The preferred method of dealing with this lean is to run to the local hardware store and rent a trash pump. A trash pump being a fairly large pump that you can pump water and any other debris that might be floating by directly from the lake, through the pump, back out a four inch hose. Then, using a handy and ginormous wand my dad created, the water gets funneled to a one inch pipe and the resulting jet of water can be used to dig out the sand at the base of the pole. I was promised that “in less than five minutes” you can push it back to vertical.

It started out swimmingly. I, a novice to this project with only pants in my bag, was in charge of starting and stopping the pump as well as checking the status of the lean from dry land.  My mom, in her experience and shorts, was in the water directing the jet and pushing the pole.

Then suddenly, with the help of a gust of wind, the pole started rapidly descending toward the water. Mom threw the wand down to grab the pole. I shut the pump off, threw my jeans in the grass and jumped into the water and before I knew it, there I was. Thigh deep in a northern Wisconsin flowage in May in my underwear with the words “you are being held hostage by your dead grandfather’s migratory birds” ringing in my ears.

Following that flurry of activity we had some minor issues with the pump that were eventually resolved, though it took a shovel, a canoe paddle, two wire stakes, a wooden bench that had floated to shore, approximately 37,000 hours of me or my mom standing holding a pole attached to a dozen gourds full of nests of Purple Martins, (did I mention they are cavity-nesting birds…basically dependent on man-made housing, just like what we were about to accidentally dump in the lake, for survival?) and a large amount of sheer stubbornness.

All the while as we pushed and schemed and figured how to get the pole upright, the martins swirled around us, calling to each other and even popped in and out of their chosen gourds. I guess it’s true. I am being held hostage by my dead grandfather’s migratory birds but I have to admit, I’m loving it, cold water and all.

 

 

An Empty Vessel by Vaughan Mason, Written by JJ Marsh

Warning: This is not a happy story.

I’m sure you’ll figure that out as quickly as I did when you read the first page and see that Nancy the main character is sentenced to be “hanged by the neck until you are dead.” However as this fairly short novel backtracks into the lives of the condemned woman and those around her, it paints a rich scene with well developed characters making it a worthy read despite its macabre topic.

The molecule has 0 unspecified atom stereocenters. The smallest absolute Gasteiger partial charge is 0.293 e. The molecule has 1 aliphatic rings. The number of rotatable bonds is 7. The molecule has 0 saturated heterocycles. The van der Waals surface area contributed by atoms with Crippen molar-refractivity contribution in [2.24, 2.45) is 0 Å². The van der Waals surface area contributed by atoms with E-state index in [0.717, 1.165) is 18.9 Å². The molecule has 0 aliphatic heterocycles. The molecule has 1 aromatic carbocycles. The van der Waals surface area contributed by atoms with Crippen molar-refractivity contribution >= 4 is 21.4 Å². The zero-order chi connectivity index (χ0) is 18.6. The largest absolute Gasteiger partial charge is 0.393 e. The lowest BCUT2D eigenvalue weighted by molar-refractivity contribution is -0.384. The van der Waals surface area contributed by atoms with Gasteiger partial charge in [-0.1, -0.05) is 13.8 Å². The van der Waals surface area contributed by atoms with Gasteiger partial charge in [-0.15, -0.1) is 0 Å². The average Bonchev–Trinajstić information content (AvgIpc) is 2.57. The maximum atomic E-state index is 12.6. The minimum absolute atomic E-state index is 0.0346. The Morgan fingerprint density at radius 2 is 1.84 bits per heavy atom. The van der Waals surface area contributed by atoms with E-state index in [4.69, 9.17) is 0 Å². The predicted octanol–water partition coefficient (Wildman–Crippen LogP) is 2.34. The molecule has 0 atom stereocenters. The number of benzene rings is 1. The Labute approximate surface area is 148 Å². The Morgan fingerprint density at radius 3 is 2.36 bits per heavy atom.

Would I recommend it? Yes. The book explores topics ranging from war time jobs for women during WWII, abuse, women’s roles in the home afterward, family obligations, innocent until proven guilty, the death sentence and the advantage that being “pretty” gives you in life all without lecturing on any of them. I think it would make an excellent book club choice!

 

But what’s with that book title Jessie?

So glad you asked! JJ Marsh has taken a fictional character out of her Beatrice Stubbs Series and written his book! How cool is that?!? You can find more info about this on her website: http://www.beatrice-stubbs.com/relaunch/2019/03/10/an-empty-vessel/

I received a copy of this book in exchange for an honest review.

discovered this book because I’m a proud member of Rosie’s Book Review Team!

 

Prussian Blue?

I thought about asking y’all to guess what this is but, honesty, it’s random and I’ve never seen it before so instead I’ll just tell you.

Maybe you can tell me why you think it’s blue now.

This is a close up shot of a shovel that had been at the bottom of a fire. (It was thrown in to burn out the handle that had broken off inside.) When I pulled it out the next day I found this brilliant blue color on parts of it!

John’s theory is that the iron in the shovel reacted with potash from the fire and created iron hexacyanoferrate better known as Prussian blue pigment. He also admits that this is not exactly his type of chemistry (the internet was heavily utilized in the theory making tonight) so other ideas are welcome!

Personally I have no idea why but I can tell you that the color was a beautiful surprise hiding in the ashes!